GSA Annual Meeting in Phoenix, Arizona, USA - 2019

Paper No. 212-2
Presentation Time: 2:05 PM


HORTON, Benjamin P., Asian School of the Environment, Earth Observatory of Singapore, Nanyang Technological University, Singapore, 639798, Singapore, WALKER, Jennifer, Department of Marine and Coastal Science, Rutgers University, 71 Dudley Road, New Brunswick, NJ 08901 and KOPP, Robert E., Institute of Earth, Ocean, and Atmospheric Sciences, Rutgers University, 71 Dudley Road, New Brunswick, NJ 08901

The sea-level variability over the Common Era (last two millennia) has been widely recognized as being crucial for understanding the present and future climate responses to anthropogenic forcing. Here, we use Common Era sea-level reconstructions to address the debate regarding the exact timing of when the modern rates of sea-level rise exceed Common Era background rates. Identifying the timing of the inflection between the Common Era background and modern rates is crucial to define target climate thresholds for the future. However, a substantial range of suggested dates for the inflection persists depending on the types sea-level data and dating methods used and their associated errors.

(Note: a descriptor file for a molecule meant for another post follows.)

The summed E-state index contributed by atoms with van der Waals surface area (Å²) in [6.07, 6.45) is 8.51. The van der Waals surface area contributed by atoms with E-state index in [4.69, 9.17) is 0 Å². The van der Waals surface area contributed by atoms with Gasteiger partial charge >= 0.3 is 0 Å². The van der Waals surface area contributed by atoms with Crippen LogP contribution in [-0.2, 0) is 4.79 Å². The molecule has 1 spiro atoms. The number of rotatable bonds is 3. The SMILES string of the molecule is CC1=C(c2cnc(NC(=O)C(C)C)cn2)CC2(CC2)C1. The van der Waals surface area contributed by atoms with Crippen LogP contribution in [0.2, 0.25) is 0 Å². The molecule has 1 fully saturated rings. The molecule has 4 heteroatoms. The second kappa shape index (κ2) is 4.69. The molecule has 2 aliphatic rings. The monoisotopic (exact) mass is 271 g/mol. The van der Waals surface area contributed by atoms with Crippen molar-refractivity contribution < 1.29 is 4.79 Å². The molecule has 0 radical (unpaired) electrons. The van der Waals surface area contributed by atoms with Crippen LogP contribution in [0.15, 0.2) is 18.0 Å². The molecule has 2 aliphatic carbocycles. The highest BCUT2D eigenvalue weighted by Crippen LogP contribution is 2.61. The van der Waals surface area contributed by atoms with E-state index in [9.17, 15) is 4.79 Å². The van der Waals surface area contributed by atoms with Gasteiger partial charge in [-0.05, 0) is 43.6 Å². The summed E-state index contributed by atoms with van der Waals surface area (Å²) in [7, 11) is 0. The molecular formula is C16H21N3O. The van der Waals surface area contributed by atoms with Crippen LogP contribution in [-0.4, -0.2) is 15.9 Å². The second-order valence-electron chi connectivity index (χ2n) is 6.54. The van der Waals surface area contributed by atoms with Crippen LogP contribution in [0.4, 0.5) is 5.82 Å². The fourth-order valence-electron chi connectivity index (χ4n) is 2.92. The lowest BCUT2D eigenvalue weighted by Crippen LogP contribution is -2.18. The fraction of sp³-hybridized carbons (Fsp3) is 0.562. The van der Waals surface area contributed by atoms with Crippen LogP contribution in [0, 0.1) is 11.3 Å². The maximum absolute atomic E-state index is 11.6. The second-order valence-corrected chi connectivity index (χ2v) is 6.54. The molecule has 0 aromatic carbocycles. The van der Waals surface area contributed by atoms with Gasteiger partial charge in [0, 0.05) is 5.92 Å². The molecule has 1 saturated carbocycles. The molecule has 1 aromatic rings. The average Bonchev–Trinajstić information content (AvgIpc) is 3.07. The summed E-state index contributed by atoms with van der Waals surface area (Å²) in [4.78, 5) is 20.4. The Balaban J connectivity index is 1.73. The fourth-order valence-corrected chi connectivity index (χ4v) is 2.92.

Here, we use a global database of instrumental and proxy sea-level records from Common Era to examine the precise timing and spatial variability of the beginning of accelerated rates of sea-level rise due to human influence, which has implications for the interpretation of underlying driving mechanisms. The proxy records are from over 30 regions around the world using proxies such as foraminifera, diatoms, testate amoebae, coral microatolls, archeological evidence, and sediment geochemistry. We develop a new component in a spatiotemporal model to examine the timing of accelerated rates of sea-level rise and standardize the records to minimize the influence of the differing sea-level and chronological resolution. We examine whether the timings among regions are nonsynchronous, which would suggest at a regional cause for rapid sea-level rise, such as ocean dynamical change or thermal expansion. In contrast, a synchronous timing might signal forcing by mass balance change of ice sheets and/or glaciers.